France was grind to a halt in the beginning of April as rail workers launched a series of strikes over President Emmanuel Macron’s plans to overhaul the sector. The strikes that are expected to last until June have been regarded as one of Macron’s biggest tests since he assumed office in 2017. To aggravate the situation, Air France’s staff also announced their own strike action, putting more miseries to locals and travelers alike.
The French people are no strangers to strikes and such action is almost synonymous to the work environment in the country as pointed out by many. However, the strikes that are currently experienced in France are larger in scale. Although Macron is determined that his reforms are necessary to cut down the inefficiencies that have been dogging the state-owned rail company SNCF, the unions that wield considerable influence are adamant that the employees are wrongfully targeted in his plan. With Macron insisting that the reforms will be put in place by summer, the stand-off between his government and unions seems highly unlikely to end soon, resulting in more travel disruptions in the weeks ahead.
The ongoing rail strikes are scheduled to be carried out on two days out of every five until 28 June and will go on unless the government drops its reform plan. Since the start of the action, SAFEY has been providing continuous coverage of the event with seven updates focusing on the rail sector. This is because the strike has wide-ranging impacts not only on intercity services such as TGV and TER but also those operating in the Paris region such as RER, trams and the metro. On top of that, updates were also being provided about the four-day strike by Air France employees in April in which thousands of passengers were thought to have been affected.
Besides the transportation sector, the discontent over Macron’s economic reforms among the French public also extended to the education and health sectors. For instance, a general strike was held on 19 April by the General Confederation of Labor and Solidaires that called for better working conditions and salaries. Not only that, protests related to the strikes are also increasingly common as strikers gathered at key locations in major cities to voice their dissatisfaction and urged the government to address their grievances. Although there have not been incidents of serious unrest so far, scuffles periodically broke out as police attempted to disperse the protesters by force.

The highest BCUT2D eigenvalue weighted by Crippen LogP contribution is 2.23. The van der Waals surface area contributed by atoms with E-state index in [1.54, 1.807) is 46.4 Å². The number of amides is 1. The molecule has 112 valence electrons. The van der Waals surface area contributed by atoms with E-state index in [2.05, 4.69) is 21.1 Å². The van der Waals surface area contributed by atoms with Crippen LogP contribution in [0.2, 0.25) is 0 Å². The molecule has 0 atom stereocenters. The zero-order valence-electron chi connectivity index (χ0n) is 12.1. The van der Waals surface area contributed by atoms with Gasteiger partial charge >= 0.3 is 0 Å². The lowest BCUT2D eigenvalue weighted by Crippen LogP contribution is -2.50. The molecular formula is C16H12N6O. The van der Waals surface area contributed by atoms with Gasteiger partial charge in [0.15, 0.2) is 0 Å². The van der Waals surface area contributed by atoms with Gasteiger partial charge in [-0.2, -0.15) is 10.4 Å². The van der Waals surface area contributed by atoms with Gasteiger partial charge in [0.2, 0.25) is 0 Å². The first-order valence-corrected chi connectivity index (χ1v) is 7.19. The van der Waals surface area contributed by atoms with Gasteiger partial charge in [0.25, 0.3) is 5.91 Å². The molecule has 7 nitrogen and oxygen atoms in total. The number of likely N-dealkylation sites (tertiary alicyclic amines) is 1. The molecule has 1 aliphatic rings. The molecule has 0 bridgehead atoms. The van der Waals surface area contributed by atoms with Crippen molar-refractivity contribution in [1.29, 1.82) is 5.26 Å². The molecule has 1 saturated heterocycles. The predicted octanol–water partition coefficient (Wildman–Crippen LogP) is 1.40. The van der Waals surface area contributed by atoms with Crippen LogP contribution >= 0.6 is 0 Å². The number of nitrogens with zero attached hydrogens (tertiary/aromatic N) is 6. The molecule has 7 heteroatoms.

With this in mind, SAFEY will continue to provide important updates about the situation in France due to the strike amidst the approach of spring and summer travel seasons.
The following are the key strike dates in France that have been reported by SAFEY so far:
- Strike by French rail staff from 3 April to 28 June
- The strike will be held on two days out of every five. The dates that will be affected are 3, 4, 8, 9, 13, 14, 18, 19, 23, 24, 28 and 29 April. Further strike days have been planned in May and June.
- Strike by Eiffel Tower staff on 13 April
- A strike was carried out Eiffel Tower staff over the suspension of security personnel.
- Air France strike on 3, 7, 17 and 18 April
- Four days of strike were being announced by Air France’s staff in April over an ongoing wage dispute.
- General strike on 18-21 April
- A general strike involving health and education sectors was called by the General Confederation of Labor and Solidaires to press for better pay and working conditions.